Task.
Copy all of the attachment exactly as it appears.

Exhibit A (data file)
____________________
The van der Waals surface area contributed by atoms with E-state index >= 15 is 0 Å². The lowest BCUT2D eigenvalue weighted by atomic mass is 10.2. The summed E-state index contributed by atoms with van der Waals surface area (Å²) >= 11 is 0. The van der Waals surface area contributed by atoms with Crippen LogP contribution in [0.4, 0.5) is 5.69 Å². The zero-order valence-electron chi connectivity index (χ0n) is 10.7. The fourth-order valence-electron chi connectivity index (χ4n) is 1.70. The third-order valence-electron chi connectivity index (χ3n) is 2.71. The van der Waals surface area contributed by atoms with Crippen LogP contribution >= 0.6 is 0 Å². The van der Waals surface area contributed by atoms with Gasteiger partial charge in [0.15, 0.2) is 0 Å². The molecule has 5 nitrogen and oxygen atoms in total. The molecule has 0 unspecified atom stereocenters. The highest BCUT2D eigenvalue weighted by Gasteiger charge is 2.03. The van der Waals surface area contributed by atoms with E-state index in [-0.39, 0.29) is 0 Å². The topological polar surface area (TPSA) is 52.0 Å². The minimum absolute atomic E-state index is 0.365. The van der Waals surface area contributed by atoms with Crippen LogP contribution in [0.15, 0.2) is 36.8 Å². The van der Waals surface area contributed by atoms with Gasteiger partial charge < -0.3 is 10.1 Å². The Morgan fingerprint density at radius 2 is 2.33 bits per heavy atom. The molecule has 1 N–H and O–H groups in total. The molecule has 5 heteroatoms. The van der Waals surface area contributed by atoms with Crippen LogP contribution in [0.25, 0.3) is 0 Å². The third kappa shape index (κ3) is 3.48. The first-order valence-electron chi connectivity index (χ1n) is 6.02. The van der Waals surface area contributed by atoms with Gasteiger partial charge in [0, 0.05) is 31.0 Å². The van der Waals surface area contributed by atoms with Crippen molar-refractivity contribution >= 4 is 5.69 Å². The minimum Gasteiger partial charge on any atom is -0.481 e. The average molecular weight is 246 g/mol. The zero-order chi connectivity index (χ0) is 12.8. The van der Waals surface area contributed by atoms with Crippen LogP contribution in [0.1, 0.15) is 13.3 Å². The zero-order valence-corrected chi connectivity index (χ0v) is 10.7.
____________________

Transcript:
The van der Waals surface area contributed by atoms with E-state index >= 15 is 0 Å². The lowest BCUT2D eigenvalue weighted by atomic mass is 10.2. The summed E-state index contributed by atoms with van der Waals surface area (Å²) >= 11 is 0. The van der Waals surface area contributed by atoms with Crippen LogP contribution in [0.4, 0.5) is 5.69 Å². The zero-order valence-electron chi connectivity index (χ0n) is 10.7. The fourth-order valence-electron chi connectivity index (χ4n) is 1.70. The third-order valence-electron chi connectivity index (χ3n) is 2.71. The van der Waals surface area contributed by atoms with Crippen LogP contribution >= 0.6 is 0 Å². The van der Waals surface area contributed by atoms with Gasteiger partial charge in [0.15, 0.2) is 0 Å². The molecule has 5 nitrogen and oxygen atoms in total. The molecule has 0 unspecified atom stereocenters. The highest BCUT2D eigenvalue weighted by Gasteiger charge is 2.03. The van der Waals surface area contributed by atoms with E-state index in [-0.39, 0.29) is 0 Å². The topological polar surface area (TPSA) is 52.0 Å². The minimum absolute atomic E-state index is 0.365. The van der Waals surface area contributed by atoms with Crippen LogP contribution in [0.15, 0.2) is 36.8 Å². The van der Waals surface area contributed by atoms with Gasteiger partial charge < -0.3 is 10.1 Å². The Morgan fingerprint density at radius 2 is 2.33 bits per heavy atom. The molecule has 1 N–H and O–H groups in total. The molecule has 5 heteroatoms. The van der Waals surface area contributed by atoms with Crippen LogP contribution in [0.25, 0.3) is 0 Å². The third kappa shape index (κ3) is 3.48. The first-order valence-electron chi connectivity index (χ1n) is 6.02. The van der Waals surface area contributed by atoms with Gasteiger partial charge in [0, 0.05) is 31.0 Å². The van der Waals surface area contributed by atoms with Crippen molar-refractivity contribution >= 4 is 5.69 Å². The minimum Gasteiger partial charge on any atom is -0.481 e. The average molecular weight is 246 g/mol. The zero-order chi connectivity index (χ0) is 12.8. The van der Waals surface area contributed by atoms with Crippen LogP contribution in [0.1, 0.15) is 13.3 Å². The zero-order valence-corrected chi connectivity index (χ0v) is 10.7.